Sunday 30 August 1668

(Lord’s day). Walked to St. James’s and Pell Mell, and read over, with Sir W. Coventry, my long letter to the Duke of York, and which the Duke of York hath, from mine, wrote to the Board, wherein he is mightily pleased, and I perceive do put great value upon me, and did talk very openly on all matters of State, and how some people have got the bit into their mouths, meaning the Duke of Buckingham and his party, and would likely run away with all. But what pleased me mightily was to hear the good character he did give of my Lord Falmouth for his generosity, good-nature, desire of public good, and low thoughts of his own wisdom; his employing his interest in the King to do good offices to all people, without any other fault than the freedom he, do learn in France of thinking himself obliged to serve his King in his pleasures: and was W. Coventry’s particular friend: and W. Coventry do tell me very odde circumstances about the fatality of his death, which are very strange.

Thence to White Hall to chapel, and heard the anthem, and did dine with the Duke of Albemarle in a dirty manner as ever. All the afternoon, I sauntered up and down the house and Park. And there was a Committee for Tangier met, wherein Lord Middleton would, I think, have found fault with me for want of coles; but I slighted it, and he made nothing of it, but was thought to be drunk; and I see that he hath a mind to find fault with me and Creed, neither of us having yet applied ourselves to him about anything: but do talk of his profits and perquisites taken from him, and garrison reduced, and that it must be increased, and such things, as; I fear, he will be just such another as my Lord Tiviott and the rest, to ruin that place. So I to the Park, and there walk an hour or two; and in the King’s garden, and saw the Queen and ladies walk; and I did steal some apples off the trees; and here did see my Lady Richmond, who is of a noble person as ever I saw, but her face worse than it was considerably by the smallpox: her sister is also very handsome.

Coming into the Park, and the door kept strictly, I had opportunity of handing in the little, pretty, squinting girl of the Duke of York’s house, but did not make acquaintance with her; but let her go, and a little girl that was with her, to walk by themselves.

So to White Hall in the evening, to the Queen’s side, and there met the Duke of York; and he did tell me and W. Coventry, who was with me, how that Lord Anglesey did take notice of our reading his long and sharp letter to the Board; but that it was the better, at least he said so. The Duke of York, I perceive, is earnest in it, and will have good effects of it; telling W. Coventry that it was a letter that might have come from the Commissioners of Accounts, but it was better it should come first from him. I met Lord Brouncker, who, I perceive, and the rest, do smell that it comes from me, but dare not find fault with it; and I am glad of it, it being my glory and defence that I did occasion and write it.

So by water home, and did spend the evening with W. Hewer, telling him how we are all like to be turned out, Lord Brouncker telling me this evening that the Duke of Buckingham did, within few hours, say that he had enough to turn us all out which I am not sorry for at all, for I know the world will judge me to go for company; and my eyes are such as I am not able to do the business of my Office as I used, and would desire to do, while I am in it. So with full content, declaring all our content in being released of my employment, my wife and I to bed, and W. Hewer home, and so all to bed.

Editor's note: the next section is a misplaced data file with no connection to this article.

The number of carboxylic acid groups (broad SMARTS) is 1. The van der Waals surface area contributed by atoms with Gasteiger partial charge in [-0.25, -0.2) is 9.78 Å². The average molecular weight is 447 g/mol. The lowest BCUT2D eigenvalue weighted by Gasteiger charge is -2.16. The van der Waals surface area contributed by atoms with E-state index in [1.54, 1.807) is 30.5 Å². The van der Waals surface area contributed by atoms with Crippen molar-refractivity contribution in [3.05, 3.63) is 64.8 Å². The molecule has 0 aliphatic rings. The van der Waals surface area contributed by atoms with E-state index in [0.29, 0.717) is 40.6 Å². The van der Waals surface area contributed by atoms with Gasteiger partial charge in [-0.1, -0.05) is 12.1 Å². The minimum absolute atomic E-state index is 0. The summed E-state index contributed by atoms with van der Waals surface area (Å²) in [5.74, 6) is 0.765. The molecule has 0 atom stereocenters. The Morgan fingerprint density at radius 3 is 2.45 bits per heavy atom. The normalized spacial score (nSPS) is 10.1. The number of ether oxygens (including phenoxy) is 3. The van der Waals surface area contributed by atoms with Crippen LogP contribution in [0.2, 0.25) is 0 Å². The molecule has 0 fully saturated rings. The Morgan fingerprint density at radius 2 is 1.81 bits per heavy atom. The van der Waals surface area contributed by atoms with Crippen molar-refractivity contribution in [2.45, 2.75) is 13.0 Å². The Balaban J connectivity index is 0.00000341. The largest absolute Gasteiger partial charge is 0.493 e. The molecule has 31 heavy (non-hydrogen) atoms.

34 Annotations

Terry Foreman  •  Link

"But what pleased me mightily was to hear the good character he did give of my Lord Falmouth for his generosity, good-nature, desire of public good, and low thoughts of his own wisdom; his employing his interest in the King to do good offices to all people, without any other fault than the freedom he, do learn in France of thinking himself obliged to serve his King in his pleasures: and was W. Coventry's particular friend: and W. Coventry do tell me very odde circumstances about the fatality of his death, which are very strange. "

L&M note Coventry had been present at the Battle of Lowestoft (June 1665) when Falmouth had been killed by chain-shot. [ ] Falmouth had been an unpopular royal favourite -- 'a man of too much pleasure to do the King any good.' [ ]

Carl in Boston  •  Link

Today on Facebook, Robert Gertz announced, and I pass on:

My dear wife Gay passed away this morning while I was at work, apparently due to a stroke. She was the finest soul I've ever or will ever encounter. Thanks to all those many friends who made her feel loved and capable of loving.

Terry Foreman  •  Link

O, Carl! God be with you and yours and hers.

Robert Gertz  •  Link

Just the night before she died, Gay collaborated on this little fun piece to celebrate the Diary. It's a bit premature but please consider it her gift to her friends here...

fun with a home made Pepys video while home with Gay.

Ron Morse  •  Link

Condolences, Robert. May God be with you both.

Jenny  •  Link

Please accept my sincere condolences Robert.

Chris Squire  •  Link

‘ . . in March 1665 [Berkeley] was granted the . . title [of] earl of Falmouth [and] volunteered for service in the royal fleet, and was killed by a cannon shot in the first battle . . he was given a hero's funeral in Westminster Abbey . . The king was more distressed by Falmouth's death than by that of any other person except his own sister . .

No known portrait of him survives, and his character is almost as faintly recorded. He had no outstanding gifts . . and was never employed for any important . . office. Instead he managed the privy purse . . His popularity with the royal brothers derived, indeed, from the fact that he was a devoted servant and affable companion who was content to further their wishes. His unpopularity with the more high principled of the English derived from the same qualities, for he indulged or encouraged what they considered to be the king's lechery and laziness. His prominence in his time and his lack of consequence for it both derive ultimately from his pleasant mediocrity.’ [DNB]